- Paperback: 360 pages
- Publisher: No Starch Press; 1 edition (November 19, 2013)
- Language: English
- ISBN-10: 1593275277
- ISBN-13: 978-1593275273
- Product Dimensions: 7 x 0.9 x 9.2 inches
- Shipping Weight: 1.5 pounds (View shipping rates and policies)
- Average Customer Review: 14 customer reviews
- Amazon Best Sellers Rank: #306,633 in Books (See Top 100 in Books)
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Ruby Under a Microscope: An Illustrated Guide to Ruby Internals 1st Edition
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About the Author
Well known for his coding expertise and passion for the Ruby programming language, Pat Shaughnessy blogs and writes tutorials at https://patshaughnessy.net/. He also develops Ruby applications at management consulting firm McKinsey & Co. Shaughnessy is a regular presenter on the Ruby conference circuit, and his articles and presentations have been featured in the Ruby Weekly newsletter, the Ruby5 podcast, and The Ruby Show.
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General lessons are learnable here that apply to lots of languages too.
The experiments the author carries out throughout the book to show the language's behavior, or to measure performance, are not only great explanation of how things operate, they are entertaining to read - at least for those with a performance tuning eye or a desire to really understand what is going on. I love it, I have seen this done in class, I have done it myself, but it is a teaching model rarely seen in writing that fits this technically deep subject very well.
Fans of lisp will appreciate the credit that the author gives the venerable language for closures and for McCarthy's garbage collection algorithm, among other things.
The book is richly illustrated, and the diagrams help a great deal in following the details being discussed - as you can imagine, pointers^Hreferences are everywhere, and diagrams really make decoding the lay of the land much easier.
A minor negative, looks like No Starch used a lighter paper choice than their regular, thick heavy paper - a fancy attribute of their books that I have come to look forward to. I would expect this was done to limit the heft of this particular tome, that at 330-plus pages would have come out rather thick in the usual paper choice.
Me, being a Windows OS guy, I look to major references like Microsoft Press’ “Windows Internals” to understand how things really work – not just at the surface – but why something does what it does. For example, if the distributed processing calls (DPC) result in interrupts consuming the processor, I know I’m usually looking at a driver or hardware problem.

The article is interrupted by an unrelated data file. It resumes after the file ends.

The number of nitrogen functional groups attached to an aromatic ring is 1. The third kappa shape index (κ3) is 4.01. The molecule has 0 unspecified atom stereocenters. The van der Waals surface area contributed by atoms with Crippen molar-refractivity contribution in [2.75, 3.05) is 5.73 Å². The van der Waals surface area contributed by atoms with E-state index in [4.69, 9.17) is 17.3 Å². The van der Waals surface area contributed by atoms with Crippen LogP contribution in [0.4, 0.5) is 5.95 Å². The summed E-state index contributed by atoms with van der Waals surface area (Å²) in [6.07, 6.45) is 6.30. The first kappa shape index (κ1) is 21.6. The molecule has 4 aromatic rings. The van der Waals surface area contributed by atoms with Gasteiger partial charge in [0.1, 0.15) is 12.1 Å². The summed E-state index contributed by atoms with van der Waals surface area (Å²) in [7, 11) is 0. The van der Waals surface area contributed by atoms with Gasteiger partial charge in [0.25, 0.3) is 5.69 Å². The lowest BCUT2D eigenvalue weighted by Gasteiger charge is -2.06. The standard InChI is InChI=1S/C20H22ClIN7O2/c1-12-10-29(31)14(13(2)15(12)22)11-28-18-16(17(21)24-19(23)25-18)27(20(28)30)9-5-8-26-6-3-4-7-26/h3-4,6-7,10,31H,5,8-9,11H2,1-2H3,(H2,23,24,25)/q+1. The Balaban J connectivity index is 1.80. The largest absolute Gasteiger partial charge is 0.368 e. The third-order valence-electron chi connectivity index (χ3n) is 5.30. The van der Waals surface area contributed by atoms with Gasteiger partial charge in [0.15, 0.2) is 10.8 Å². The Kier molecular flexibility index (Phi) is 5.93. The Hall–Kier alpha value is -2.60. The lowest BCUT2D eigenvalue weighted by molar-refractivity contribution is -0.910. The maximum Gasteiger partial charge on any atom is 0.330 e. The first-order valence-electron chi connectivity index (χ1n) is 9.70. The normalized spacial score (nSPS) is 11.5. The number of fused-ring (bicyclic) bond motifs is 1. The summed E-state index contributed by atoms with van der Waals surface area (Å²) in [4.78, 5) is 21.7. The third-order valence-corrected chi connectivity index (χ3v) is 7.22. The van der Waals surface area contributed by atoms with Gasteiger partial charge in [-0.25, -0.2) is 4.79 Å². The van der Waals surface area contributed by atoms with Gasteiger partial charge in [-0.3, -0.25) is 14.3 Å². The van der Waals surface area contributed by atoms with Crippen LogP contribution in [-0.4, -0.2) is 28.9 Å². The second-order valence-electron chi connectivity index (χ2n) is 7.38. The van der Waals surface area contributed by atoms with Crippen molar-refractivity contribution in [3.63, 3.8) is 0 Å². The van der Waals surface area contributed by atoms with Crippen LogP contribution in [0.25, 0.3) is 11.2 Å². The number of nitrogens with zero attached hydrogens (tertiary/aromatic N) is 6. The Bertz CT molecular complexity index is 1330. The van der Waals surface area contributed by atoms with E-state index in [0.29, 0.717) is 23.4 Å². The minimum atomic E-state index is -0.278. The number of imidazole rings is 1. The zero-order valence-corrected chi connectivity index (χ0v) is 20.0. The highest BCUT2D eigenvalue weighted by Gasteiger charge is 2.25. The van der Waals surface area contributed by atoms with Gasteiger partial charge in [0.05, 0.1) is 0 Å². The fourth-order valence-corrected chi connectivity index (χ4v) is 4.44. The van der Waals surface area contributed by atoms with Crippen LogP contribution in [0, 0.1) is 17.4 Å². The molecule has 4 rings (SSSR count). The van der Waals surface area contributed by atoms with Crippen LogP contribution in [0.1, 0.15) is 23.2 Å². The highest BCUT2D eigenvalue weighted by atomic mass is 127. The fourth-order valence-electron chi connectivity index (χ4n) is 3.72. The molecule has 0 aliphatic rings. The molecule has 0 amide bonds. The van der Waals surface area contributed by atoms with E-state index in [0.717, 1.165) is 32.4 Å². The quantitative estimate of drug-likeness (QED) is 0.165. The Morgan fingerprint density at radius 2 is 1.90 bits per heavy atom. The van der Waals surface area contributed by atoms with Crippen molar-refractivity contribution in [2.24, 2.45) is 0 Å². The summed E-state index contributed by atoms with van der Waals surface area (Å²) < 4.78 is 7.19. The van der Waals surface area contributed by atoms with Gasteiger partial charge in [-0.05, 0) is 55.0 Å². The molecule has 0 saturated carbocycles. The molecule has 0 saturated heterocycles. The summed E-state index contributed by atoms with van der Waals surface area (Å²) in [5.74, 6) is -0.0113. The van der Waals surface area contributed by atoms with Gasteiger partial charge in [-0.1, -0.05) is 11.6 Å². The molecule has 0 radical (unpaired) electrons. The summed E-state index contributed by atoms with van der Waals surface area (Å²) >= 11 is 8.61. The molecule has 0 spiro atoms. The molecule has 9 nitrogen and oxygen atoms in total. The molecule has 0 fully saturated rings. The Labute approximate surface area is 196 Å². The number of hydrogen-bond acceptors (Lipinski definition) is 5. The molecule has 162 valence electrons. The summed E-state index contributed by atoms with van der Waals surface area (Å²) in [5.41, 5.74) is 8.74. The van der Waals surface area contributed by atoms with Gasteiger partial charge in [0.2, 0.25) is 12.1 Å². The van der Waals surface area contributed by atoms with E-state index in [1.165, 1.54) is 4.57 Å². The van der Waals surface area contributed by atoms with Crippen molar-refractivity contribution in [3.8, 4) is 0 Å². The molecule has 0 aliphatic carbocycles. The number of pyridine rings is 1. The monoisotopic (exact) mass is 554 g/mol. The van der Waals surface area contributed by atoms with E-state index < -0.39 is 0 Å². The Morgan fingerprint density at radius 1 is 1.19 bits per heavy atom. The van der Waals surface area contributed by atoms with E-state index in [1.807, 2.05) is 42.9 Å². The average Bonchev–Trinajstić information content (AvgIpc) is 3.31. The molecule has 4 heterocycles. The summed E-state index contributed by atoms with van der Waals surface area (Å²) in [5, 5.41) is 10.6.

“Ruby – Under a Microscope” is much like “Windows Internals” in that the how and why of Ruby is revealed.
What should be clear from the idea of an in-depth, deep technical details book – this isn’t for the beginner, like Microsoft Press’ “Windows Internals” isn’t for the newbie Windows OS user. If you don’t know what DPCs are and what they do – knowledge of DPCs is pretty much useless. To get the full value from this book, you should already be an experienced Ruby programmer (or have depth in similar languages). What the experienced developer will get from this book is the details that will allow them to extract more power from Ruby, better understanding of why things happen, and how to better use Ruby to solve the really hard problems.
Now that we’re past the “who this book is for” part, there is one more thing to understand before you decide that this is of value to you: Exactly WHICH Ruby are we talking about? Yes, Ruby is available on nearly all platforms. However, this is because some hard working people wanted to make sure that the language was widely available, and these hard working people made it available on platforms other than what the original Ruby was developed for.
So, how do you know which version of Ruby this book is focused on? The book is focused on the Matz (Yukihiro “Matz” Matsumoto) Ruby Interpreter, written in C. Other implementations are discussed, and these are discussed in the context of how others implemented the language that Matz created in 1993.
The book treats Ruby as a science study, much like a scientist would study microbes (“…Under a Microscope”, get it?). Instead of looking at organisms, the book looks at the base elements of Ruby: The actual ‘C’ source code. If you’re a computer science major, this is nothing new. The source code is studied to understand what Ruby does to perform the tasks that you give it. As you go through the book and look at Ruby at the very base elements, you can gain a complete understanding of how computers really work. There is nothing more basic than the process of providing information to a computing machine and seeing how the actual process of creating tokens, parsing of tokens, compiling into an intermediate format, and then passing onto the virtual machine (YARV – Yet Another Ruby Virtual Machine) that interfaces at the machine level. Once the processing is complete, understanding how to receive the output, convert it back into something that the programming language can understand is absolutely vital to knowing why things work. And, probably most importantly, knowing what’s wrong when they don’t work.
This is the real goal of “Ruby: Under a Microscope”. Providing understandable information for the knowledgeable programmer to gain a deep understanding of what Ruby is, what it does, and how it attains the goals that it sets for itself. This opens the door wide open for those that want to add to the language with libraries and extensions – which is the real power of a successful language: Expansion by anyone with a great idea.